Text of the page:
Tuesday, December 9, 2008

Relationship Between the IS Plan and the Business Plan

In modern organizations, the IS plan and business plan are both essential to the company's survival. Just what exactly is the nature of the relationship between the two? Read on to find out about their relationship and the frustrations when making IS plans...Oi. Here we go again… The question was, “What should be the nature of the relationship between the business plan and the IS plan?”

Before we determine the nature of the relationship between business plan and information system plan, let us know first what the two terms mean. According to Wikipedia, business plan is a formal statement of a set of business goals, the reasons why they are believed attainable, and the plan for reaching those goals. It may also contain background information about the organization or team attempting to reach those goals. Basically, the business plan is a decision-making tool used by organizations to guide them with what to do and to set a clear path towards the things that they should be aiming for. On the other hand, an information systems plan or ISP, according to Michael M. Gorman, is the plan by which databases and information systems of the enterprise are accomplished in a timely manner.

Back in the days, information systems are still non-existent and companies relied on manual or simple processes for their business operations. There was little need for electronic information exchange and if there were, they were only for special purposes and rare occasions. The same goes for the business plans in the old times. I am not saying that they are non-existent, but business plans are pretty much simple and straightforward back then. Creating business plans only requires knowledge generally in finance, human resource management, intellectual property management, supply chain management, operations management, and marketing. These were the basic and fundamental aspects of a business plan.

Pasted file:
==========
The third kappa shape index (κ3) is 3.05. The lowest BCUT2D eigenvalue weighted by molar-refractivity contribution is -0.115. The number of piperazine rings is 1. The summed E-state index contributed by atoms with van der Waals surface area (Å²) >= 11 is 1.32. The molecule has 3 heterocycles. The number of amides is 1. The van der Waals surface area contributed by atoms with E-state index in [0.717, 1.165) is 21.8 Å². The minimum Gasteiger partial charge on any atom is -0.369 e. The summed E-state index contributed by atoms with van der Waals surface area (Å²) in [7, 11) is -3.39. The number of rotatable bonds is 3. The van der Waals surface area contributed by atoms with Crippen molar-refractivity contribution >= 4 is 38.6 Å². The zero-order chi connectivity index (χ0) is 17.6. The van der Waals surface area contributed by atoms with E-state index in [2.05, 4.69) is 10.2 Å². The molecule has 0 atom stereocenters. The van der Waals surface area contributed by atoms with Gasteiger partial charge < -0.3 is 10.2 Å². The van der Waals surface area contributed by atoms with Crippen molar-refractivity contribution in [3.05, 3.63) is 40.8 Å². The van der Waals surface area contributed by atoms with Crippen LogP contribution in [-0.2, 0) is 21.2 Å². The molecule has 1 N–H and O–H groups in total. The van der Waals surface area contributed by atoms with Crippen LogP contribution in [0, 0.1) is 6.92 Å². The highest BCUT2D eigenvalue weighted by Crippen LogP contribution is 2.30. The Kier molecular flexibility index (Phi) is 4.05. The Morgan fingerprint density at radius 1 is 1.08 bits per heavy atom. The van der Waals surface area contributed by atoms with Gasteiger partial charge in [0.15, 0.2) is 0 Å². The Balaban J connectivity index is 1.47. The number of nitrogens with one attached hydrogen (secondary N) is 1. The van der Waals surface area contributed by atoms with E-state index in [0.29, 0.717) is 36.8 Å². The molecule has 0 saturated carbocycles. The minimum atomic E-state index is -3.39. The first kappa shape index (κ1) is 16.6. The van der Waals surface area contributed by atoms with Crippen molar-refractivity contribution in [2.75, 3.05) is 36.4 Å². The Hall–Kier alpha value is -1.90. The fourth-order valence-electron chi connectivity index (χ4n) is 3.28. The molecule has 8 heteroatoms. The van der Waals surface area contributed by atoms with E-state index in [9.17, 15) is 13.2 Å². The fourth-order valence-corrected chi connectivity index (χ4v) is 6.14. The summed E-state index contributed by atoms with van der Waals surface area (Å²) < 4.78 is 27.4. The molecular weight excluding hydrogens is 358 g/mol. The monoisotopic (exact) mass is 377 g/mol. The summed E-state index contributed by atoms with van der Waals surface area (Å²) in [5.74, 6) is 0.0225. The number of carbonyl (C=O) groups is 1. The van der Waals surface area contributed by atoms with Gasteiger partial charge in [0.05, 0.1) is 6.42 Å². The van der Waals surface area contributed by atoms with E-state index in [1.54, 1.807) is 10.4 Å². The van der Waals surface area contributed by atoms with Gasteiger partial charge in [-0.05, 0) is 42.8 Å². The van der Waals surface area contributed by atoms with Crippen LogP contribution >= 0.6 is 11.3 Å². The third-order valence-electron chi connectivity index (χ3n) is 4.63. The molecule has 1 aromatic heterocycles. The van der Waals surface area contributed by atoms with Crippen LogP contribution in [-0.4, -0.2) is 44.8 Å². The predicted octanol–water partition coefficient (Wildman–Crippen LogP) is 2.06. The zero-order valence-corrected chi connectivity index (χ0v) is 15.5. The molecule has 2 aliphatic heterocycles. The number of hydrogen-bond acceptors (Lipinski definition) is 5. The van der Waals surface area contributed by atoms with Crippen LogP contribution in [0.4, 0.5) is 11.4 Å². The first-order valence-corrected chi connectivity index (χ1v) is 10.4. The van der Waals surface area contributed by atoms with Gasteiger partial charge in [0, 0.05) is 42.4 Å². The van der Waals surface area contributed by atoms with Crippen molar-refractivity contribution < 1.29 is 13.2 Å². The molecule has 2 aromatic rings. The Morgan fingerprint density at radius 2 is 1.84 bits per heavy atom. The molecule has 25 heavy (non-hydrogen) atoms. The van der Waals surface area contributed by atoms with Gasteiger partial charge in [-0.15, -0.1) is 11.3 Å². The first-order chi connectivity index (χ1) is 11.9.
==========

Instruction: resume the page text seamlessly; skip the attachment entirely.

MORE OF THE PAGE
However, when the use of technology exploded, it did not affect only those in the scientific community but also had a greater impact in the business arena. The effect of this was the birth of information systems. While the introduction of technology to business organizations was still new, only those businesses that are larger and make relatively more profit can afford to incorporate technology into their operations. And at that time, technology was only used as a tool to enhance or boost a company’s performance.

As time passed, more and more organizations, including the smaller ones, were able to acquire and adapt the use of technology, or more specifically information systems, in their operations. The use of information systems in a company was no longer an advantage or an add-on. Instead, information systems became a necessity. Modern organizations are dependent on their information systems for the smooth and successful run of their company. Information systems are now considered to be the backbone of a company. Moreover, business plans also gradually evolved, wherein it is now a part of the company’s business plan to integrate information systems in their operations.